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It is interesting how having an Oscar nominated director and actor, along with an Oscar winning actor can make a film garner award season buzz rather than the backlash of being a remake. The stigma of remake usually spells the kiss of death for most films, but it seems almost an afterthought with James Mangold’s 3:10 to Yuma. Based on an Elmore Leonard short story, the original is somewhat highly touted, so it is not as though people don’t know of it to have forgotten. Either way, I believe a film should be looked upon individually and not necessarily compared to what came before it. Sure, that will never happen, as comparisons are too easy to not be made, but if a remake works, it works on its own. As far as this one goes, hot on the heels of two remakes I did not enjoy—The Invasion and Halloween—we finally have a winner. I have not seen its predecessor, however, the Western genre has been seeing somewhat of a revival lately. As far as those go, this does not quite match the brilliance of The Proposition from last year, it does ultimately warrant a look.

By far, it’s the acting that really shines. Between the Oscar winner in Russell Crowe and Christian Bale, (no he isn’t the nominated actor here, that’s Peter Fonda, Bale still surprisingly hasn’t been so honored), you have an acting clinic. These two are phenomenal as the outlaw being taken to his death and the rancher who volunteers to do it. Bale has shown that he is fantastic as the honest, hardworking, moral figure trying to do right by his family, but rarely have we seen Crowe as a complete villain. Even his L.A. Confidential badass was at heart a good guy that was working for bad men. Here he is great as the cocky, fast-talking, charismatic, psychopathic killer. Bale’s character’s son says, he is not all bad, when actually, Crowe says, he is. No matter how affable he can appear, it is always for his own devices in order to get close and pull the trigger. While this aspect is wonderful on the whole, it is also the one main flaw of the film. We are shown this dark side of Crowe for the entire duration, and, as a result, the evolution of the relationship between he and Bale becomes implausible. I just truly didn’t believe that they would have opened up to each other as they do.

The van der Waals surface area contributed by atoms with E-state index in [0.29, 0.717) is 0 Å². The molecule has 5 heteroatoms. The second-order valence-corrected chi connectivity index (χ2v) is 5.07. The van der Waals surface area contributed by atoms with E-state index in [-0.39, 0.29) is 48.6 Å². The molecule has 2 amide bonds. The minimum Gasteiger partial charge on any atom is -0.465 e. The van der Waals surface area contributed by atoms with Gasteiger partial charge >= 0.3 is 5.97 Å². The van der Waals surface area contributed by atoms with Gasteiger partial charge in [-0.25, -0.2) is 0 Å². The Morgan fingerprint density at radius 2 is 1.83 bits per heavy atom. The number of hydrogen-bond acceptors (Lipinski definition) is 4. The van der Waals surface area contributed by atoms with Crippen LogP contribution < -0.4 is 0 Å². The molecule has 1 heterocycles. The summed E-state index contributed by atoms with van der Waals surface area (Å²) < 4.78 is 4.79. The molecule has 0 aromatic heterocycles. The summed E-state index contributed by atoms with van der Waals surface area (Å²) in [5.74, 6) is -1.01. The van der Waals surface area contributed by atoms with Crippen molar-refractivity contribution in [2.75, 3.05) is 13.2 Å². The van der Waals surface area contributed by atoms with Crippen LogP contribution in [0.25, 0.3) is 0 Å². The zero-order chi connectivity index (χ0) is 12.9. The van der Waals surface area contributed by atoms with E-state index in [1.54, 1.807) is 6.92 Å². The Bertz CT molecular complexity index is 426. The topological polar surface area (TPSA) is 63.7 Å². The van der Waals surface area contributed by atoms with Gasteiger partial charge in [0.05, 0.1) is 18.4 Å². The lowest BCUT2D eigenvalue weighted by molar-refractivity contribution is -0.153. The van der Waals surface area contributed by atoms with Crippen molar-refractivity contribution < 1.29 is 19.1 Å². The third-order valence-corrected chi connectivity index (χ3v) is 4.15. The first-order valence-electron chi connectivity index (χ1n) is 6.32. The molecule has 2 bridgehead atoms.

Those two leads are by far the reasons to check out the film. It’s like the buzz surrounding Righteous Kill which all culminates to the fact that we will be able to see DeNiro and Pacino onscreen together; these two have that same dynamic and possibly are a tad better at that. There are more good actors here too—Alan Tudyk plays a rendition of his usual persona, Gretchen Mol is a welcome sight having been away from the scene for awhile, and Ben Foster again shows why he is the actor of choice for crazed lunatics. The one bad casting call is Luke Wilson in a bit part. Being Luke Wilson is a detriment because all the audience does is laugh at him trying to be serious. He might have been spot-on in the performance, but I’ll never know; you really can’t get past who he is to actually find out.

There is a plot involved here too, and it isn’t that bad of one. The tension and wonder at whether they will make the train weighs heavy throughout the film and the interactions between the characters help create the interest. Aesthetically, the filmmakers do a good job showing the grime and filth of the time period as well as the carnage and selfishness that was prevalent. Were it two lesser actors, however, I have to believe I might have been bored by the length of the journey. It is Bale and Crowe chewing scenery that keeps the film from falling into a slow, plodding pace. The finale saves everything with the action amped up fully, the shootout is orchestrated to perfection. Again, though, I didn’t quite believe why Crowe does what he does during it. I understand his ego and him thinking he had the ability to help Bale’s psyche while still not hurting himself, but it was a bit too convenient. The bittersweet ending did help save any problems I had with it and in the end I will say I had a real good time.

3:10 to Yuma 8/10

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photography:
[1] Charlie Prince (Ben Foster) and Ben Wade (Russell Crowe) in 3:10 TO YUMA. Photo credit: Richard Foreman / Lionsgate
[2] Dan Evans (Christian Bale) and Alice Evans (Gretchen Mol) in 3:10 TO YUMA. Photo credit: Richard Foreman / Lionsgate

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